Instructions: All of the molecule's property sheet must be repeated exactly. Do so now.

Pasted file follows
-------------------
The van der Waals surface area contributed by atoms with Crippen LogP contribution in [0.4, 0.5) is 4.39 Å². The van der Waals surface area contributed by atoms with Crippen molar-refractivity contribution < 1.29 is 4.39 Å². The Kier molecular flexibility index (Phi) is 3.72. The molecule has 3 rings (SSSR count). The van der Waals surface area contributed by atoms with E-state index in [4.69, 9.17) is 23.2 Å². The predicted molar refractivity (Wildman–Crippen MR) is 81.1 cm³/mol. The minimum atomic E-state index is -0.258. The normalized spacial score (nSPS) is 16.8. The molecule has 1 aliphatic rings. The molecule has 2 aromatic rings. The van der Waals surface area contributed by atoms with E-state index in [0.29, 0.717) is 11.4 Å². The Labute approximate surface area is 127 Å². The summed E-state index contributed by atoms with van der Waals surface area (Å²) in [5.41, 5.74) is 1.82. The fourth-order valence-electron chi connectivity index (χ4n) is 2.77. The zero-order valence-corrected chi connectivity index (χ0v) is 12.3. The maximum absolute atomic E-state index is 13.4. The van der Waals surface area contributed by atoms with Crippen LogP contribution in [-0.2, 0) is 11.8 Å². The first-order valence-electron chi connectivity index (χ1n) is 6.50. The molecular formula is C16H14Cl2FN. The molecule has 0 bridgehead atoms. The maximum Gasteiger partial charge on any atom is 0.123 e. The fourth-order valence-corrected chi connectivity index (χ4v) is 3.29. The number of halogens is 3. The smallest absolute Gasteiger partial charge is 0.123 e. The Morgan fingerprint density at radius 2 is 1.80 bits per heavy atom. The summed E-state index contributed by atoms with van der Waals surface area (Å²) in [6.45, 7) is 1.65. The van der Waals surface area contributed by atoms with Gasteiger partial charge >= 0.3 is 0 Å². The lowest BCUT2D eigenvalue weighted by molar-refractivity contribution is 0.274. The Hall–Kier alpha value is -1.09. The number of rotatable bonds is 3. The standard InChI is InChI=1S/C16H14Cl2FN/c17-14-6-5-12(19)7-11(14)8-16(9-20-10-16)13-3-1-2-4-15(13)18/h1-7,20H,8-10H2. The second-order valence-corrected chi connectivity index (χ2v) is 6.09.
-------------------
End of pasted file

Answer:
The van der Waals surface area contributed by atoms with Crippen LogP contribution in [0.4, 0.5) is 4.39 Å². The van der Waals surface area contributed by atoms with Crippen molar-refractivity contribution < 1.29 is 4.39 Å². The Kier molecular flexibility index (Phi) is 3.72. The molecule has 3 rings (SSSR count). The van der Waals surface area contributed by atoms with E-state index in [4.69, 9.17) is 23.2 Å². The predicted molar refractivity (Wildman–Crippen MR) is 81.1 cm³/mol. The minimum atomic E-state index is -0.258. The normalized spacial score (nSPS) is 16.8. The molecule has 1 aliphatic rings. The molecule has 2 aromatic rings. The van der Waals surface area contributed by atoms with E-state index in [0.29, 0.717) is 11.4 Å². The Labute approximate surface area is 127 Å². The summed E-state index contributed by atoms with van der Waals surface area (Å²) in [5.41, 5.74) is 1.82. The fourth-order valence-electron chi connectivity index (χ4n) is 2.77. The zero-order valence-corrected chi connectivity index (χ0v) is 12.3. The maximum absolute atomic E-state index is 13.4. The van der Waals surface area contributed by atoms with Crippen LogP contribution in [-0.2, 0) is 11.8 Å². The first-order valence-electron chi connectivity index (χ1n) is 6.50. The molecular formula is C16H14Cl2FN. The molecule has 0 bridgehead atoms. The maximum Gasteiger partial charge on any atom is 0.123 e. The fourth-order valence-corrected chi connectivity index (χ4v) is 3.29. The number of halogens is 3. The smallest absolute Gasteiger partial charge is 0.123 e. The Morgan fingerprint density at radius 2 is 1.80 bits per heavy atom. The summed E-state index contributed by atoms with van der Waals surface area (Å²) in [6.45, 7) is 1.65. The van der Waals surface area contributed by atoms with Gasteiger partial charge >= 0.3 is 0 Å². The lowest BCUT2D eigenvalue weighted by molar-refractivity contribution is 0.274. The Hall–Kier alpha value is -1.09. The number of rotatable bonds is 3. The standard InChI is InChI=1S/C16H14Cl2FN/c17-14-6-5-12(19)7-11(14)8-16(9-20-10-16)13-3-1-2-4-15(13)18/h1-7,20H,8-10H2. The second-order valence-corrected chi connectivity index (χ2v) is 6.09.